But back to the cornbread. I hoped that toasting it would cause it to firm up a bit, but no such luck. So no barbecue sandwiches… but under a pile of barbecue? Still delicious! And to make the quintessential beans-and-cornbread meal, we had it with lima beans... because Mr. P only like beans that are green. I'd make fun of his somewhat childish food quirks except I ordered a macaroni-and-cheese-burger this weekend.


I’m not an expert enough bread-baker to understand why it’s still crumbly. Perhaps letting it rise for less time would help? I followed the directions at the source, who was concerned it didn't rise enough, so who knows. Either way, my dream of a cornbread grilled cheese remains unfulfilled. But this still went fantastically well with the barbecue pork – and would be delightful on the next day you’re snowed in and have the time to wait for bread to rise!

3 comments:

Shanna said...

Now, I'm not much of a bread baker [although I did used to own a bread machine before it fizzled out], but this recipe looks WONDERFUL! I might have to talk Rachel into making it for me. I have no clue why homemade bread tends to fall apart; I've had that happen to me with regular white bread. Maybe it's a gluten thing?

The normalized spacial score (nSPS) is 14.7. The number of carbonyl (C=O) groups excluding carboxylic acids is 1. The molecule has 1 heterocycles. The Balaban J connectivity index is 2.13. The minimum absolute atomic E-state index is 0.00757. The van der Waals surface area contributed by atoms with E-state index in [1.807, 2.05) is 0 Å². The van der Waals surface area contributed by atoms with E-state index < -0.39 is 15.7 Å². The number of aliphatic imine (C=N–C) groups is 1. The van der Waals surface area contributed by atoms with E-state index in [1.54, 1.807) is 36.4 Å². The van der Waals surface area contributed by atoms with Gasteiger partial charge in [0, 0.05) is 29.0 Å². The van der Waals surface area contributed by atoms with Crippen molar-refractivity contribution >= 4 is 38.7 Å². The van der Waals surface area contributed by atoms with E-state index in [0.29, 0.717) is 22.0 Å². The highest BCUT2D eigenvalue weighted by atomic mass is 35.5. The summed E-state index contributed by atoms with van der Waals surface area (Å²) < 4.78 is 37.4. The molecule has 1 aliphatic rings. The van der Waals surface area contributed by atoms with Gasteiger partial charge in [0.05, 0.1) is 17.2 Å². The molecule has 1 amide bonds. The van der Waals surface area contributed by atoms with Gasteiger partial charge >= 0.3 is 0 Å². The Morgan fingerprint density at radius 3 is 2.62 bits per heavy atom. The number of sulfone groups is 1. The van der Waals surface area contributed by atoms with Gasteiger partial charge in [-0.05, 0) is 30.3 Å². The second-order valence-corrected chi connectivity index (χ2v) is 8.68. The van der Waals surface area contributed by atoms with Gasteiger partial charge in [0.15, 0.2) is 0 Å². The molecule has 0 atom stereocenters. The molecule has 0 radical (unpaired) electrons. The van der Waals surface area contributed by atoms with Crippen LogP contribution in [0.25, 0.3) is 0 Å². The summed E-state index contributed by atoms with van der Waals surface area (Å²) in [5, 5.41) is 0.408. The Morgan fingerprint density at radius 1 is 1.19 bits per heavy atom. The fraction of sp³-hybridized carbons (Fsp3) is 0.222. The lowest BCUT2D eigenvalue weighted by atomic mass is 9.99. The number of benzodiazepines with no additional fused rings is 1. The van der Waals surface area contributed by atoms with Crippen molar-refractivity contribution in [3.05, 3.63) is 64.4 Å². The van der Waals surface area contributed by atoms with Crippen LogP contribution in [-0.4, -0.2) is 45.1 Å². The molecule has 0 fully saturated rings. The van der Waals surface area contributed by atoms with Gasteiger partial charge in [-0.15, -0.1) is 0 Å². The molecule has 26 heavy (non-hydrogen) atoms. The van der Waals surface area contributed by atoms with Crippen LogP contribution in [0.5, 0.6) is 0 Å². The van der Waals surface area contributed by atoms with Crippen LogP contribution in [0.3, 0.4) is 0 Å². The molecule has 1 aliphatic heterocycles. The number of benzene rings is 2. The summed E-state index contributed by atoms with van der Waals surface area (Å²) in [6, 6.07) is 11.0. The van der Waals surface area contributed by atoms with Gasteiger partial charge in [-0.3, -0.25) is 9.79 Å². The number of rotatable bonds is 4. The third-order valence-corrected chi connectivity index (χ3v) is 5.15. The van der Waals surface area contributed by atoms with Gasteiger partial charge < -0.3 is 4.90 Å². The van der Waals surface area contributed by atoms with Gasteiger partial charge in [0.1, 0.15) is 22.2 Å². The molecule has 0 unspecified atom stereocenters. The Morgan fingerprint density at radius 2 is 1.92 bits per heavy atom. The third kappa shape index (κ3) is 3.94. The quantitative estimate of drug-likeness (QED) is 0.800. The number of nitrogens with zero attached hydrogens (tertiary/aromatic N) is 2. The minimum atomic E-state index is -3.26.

Rachel said...

Sarah, this looks delicious! There are two possibilities for the crumbly texture: Too much flour or too much rise time the second time you let it rise. Make sure you punch it down thoroughly after the first rise as well, and that should help get all of those air bubbles out.

Tina said...

I'm heading into the kitchen now... have Trolinger's BBQ to get out of the freezer and crock pot pinto beans I cooked yesterday (and which Ron would eat every meal anyway...)Adding this bread ought to make us a good supper. The texture thing should be no problem - for a man who eschews casseroles, Ron will pile beans on his cornbread every time... Thanks for the kick-start!